Educators from across the country are descending on San Diego next week to learn how Chula Vista Elementary School District and San Diego Unified School District teach the arts.
But as San Diego Unified is sharing its expertise with conference-goers, the district is itself trying to figure out how make sure all of its 130,000 students get a quality arts education.
One expert on fostering creativity in schools is glad the district’s undertaking the challenge, but wonders why it took so long.
From now until May, the district’s Visual and Performing Arts Department is developing a strategic arts education plan that would eventually result in a new policy for arts in every school.
“One of the big pieces is definitely equity,” said Russ Sperling, director of San Diego Unified’s Visual and Performing Arts Department. “We have strong programs here and there, but how do we make sure every student has access to the strong arts education they deserve?”
Currently, he said, arts education in the district is spotty: Where some schools have thriving programs, others don’t even provide the basic programs that can serve as a creative foundation as students progress.
“The strategic plan will fix that,” Sperling said.
Arts teachers, administrators, board members, parents and representatives from local arts organizations are hashing out the plan now, but it likely won’t be in effect until 2017 or 2018.
It’s still unclear what tangible changes the plan might produce in classrooms, but Sperling said it will emphasize students getting basic introductory lessons in music, dance, theater and visual art. That’ll likely include partnering with local artists and arts organizations and more arts training for teachers.
John M. Eger, director of the Creative Economy Initiative at San Diego State University and author of a blueprint to make schools more creative for Create CA, a state arts education coalition, said the district’s planning efforts are laudable, if late in the game.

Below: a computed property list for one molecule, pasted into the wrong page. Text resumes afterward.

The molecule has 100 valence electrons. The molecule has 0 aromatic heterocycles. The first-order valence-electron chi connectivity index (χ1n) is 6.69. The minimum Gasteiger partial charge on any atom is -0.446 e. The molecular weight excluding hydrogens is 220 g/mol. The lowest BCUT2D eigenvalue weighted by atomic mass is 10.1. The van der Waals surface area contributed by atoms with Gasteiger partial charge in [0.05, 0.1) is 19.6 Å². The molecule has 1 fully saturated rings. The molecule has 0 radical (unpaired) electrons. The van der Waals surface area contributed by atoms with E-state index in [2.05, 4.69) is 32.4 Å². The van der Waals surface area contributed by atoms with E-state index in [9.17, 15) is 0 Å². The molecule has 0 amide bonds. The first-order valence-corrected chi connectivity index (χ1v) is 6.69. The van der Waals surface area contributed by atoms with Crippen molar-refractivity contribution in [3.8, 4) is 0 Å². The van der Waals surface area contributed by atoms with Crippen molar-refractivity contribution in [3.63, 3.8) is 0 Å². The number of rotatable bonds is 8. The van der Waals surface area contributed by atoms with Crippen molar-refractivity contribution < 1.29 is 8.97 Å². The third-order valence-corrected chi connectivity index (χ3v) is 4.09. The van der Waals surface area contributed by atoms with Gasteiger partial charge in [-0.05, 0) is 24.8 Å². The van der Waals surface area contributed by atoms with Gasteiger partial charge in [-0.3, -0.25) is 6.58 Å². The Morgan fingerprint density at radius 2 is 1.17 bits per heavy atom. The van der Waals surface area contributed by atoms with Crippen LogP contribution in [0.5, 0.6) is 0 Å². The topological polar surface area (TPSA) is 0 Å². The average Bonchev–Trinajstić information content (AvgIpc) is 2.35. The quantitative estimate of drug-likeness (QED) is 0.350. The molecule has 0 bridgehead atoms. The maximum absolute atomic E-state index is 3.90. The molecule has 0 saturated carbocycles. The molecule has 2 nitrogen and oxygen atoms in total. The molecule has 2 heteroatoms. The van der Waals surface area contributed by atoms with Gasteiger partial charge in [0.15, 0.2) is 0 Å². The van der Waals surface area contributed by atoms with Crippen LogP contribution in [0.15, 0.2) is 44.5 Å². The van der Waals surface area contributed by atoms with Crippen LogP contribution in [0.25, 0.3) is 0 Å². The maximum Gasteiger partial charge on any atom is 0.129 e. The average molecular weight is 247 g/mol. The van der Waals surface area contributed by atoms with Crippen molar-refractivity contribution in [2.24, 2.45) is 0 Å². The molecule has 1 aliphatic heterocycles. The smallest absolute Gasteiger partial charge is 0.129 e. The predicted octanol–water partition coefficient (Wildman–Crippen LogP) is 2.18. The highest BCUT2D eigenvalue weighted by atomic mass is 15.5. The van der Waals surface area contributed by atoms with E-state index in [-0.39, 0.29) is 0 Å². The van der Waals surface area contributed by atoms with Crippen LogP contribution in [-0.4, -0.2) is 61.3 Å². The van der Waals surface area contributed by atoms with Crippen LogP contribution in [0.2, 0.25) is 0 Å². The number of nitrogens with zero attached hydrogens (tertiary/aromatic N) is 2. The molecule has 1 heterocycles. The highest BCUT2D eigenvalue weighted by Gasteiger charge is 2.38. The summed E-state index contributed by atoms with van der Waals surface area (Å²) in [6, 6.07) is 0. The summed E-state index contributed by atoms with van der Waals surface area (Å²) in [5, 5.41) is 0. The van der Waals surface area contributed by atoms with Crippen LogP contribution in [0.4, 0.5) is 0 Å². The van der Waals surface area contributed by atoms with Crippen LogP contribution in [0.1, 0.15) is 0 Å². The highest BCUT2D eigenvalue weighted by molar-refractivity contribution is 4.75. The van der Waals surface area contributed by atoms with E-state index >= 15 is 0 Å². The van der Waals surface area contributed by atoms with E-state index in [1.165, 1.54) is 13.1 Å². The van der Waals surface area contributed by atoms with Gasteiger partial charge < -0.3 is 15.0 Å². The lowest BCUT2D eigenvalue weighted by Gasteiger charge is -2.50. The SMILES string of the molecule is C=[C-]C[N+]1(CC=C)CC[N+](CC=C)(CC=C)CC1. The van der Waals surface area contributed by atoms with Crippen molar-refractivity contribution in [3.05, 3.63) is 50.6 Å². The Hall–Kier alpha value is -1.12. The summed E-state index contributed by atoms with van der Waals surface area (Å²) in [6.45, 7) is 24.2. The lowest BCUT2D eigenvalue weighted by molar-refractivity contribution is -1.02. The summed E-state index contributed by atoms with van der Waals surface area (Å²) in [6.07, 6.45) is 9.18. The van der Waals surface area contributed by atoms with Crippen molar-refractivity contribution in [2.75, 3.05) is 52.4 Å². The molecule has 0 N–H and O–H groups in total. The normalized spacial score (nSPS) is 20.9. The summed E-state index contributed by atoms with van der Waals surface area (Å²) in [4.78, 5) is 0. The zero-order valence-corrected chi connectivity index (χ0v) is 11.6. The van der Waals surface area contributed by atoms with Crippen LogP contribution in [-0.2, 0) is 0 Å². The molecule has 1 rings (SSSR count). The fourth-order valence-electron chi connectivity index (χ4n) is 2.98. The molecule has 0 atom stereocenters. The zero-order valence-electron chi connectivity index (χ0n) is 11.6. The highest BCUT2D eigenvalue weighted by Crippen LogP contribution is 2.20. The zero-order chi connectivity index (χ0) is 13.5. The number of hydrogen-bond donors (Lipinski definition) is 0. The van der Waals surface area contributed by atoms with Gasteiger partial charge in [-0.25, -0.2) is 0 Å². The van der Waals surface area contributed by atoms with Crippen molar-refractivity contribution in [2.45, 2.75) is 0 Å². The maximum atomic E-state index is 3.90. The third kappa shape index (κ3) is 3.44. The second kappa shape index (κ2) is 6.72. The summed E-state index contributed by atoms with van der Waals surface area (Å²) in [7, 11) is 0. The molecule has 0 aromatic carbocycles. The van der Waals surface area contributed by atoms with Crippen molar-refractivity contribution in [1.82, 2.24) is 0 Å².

“I think that San Diego is finally, finally getting with the program and not only putting more art in the schools but recognizing that arts integration – that is, teaching all the subjects through the lens of the arts in a more dramatic, hands-on way – is going to attract students, hold their attention and give them the thinking skills that kids need to survive in the new globalized economy,” he said.
Eger said he hopes the plan integrates arts throughout the curriculum – using art to teach broader lessons in science or math. Teaching kids about Martin Luther King Jr., for instance, might involve role-playing important historical moments in his life.
“What the school’s got to understand is that this shouldn’t just be art for art’s sake, this would be giving students completely new skillsets,” Eger said.
Sperling said the district is introducing arts integration through its Learning Through the Arts initiative, currently serving 22 schools. He said the district’s collecting data to tweak the program and expanding the most successful elements to more schools.
But Sperling said the strategic plan isn’t about arts integration; it’s about ensuring every school provides a foundational arts education.
The latter, he said, is a necessary step before the district can even start focusing on the former, he said.
“Unless you’ve been taught how to draw and paint or taught to sing or play a musical instrument then if you go to integrate something in another subject, it doesn’t work because, wait a second, you don’t know how to draw or you don’t know about music or you’ve never done theater or dance,” he said. “So, to me, if you’re going to have a quality integrative experience … there should be a foundation provided first.”
San Diego Unified has a record of writing plans it doesn’t really use.
Sperling said he came to the district last September to make sure that doesn’t happen with this plan. In his previous gig at the San Diego County Office of Education, he worked on five arts plans with five different districts, but never had a role putting them into action.
“And so when the position opened I just thought, you know this is my opportunity to come here, work on doing the plan and then initiating the plan,” he said. “I know all eyeballs are on me and that’s fine – I’m very comfortable with that. I didn’t come here to be a wallflower, I came here to do something.”
This story originally appeared in Voice of San Diego.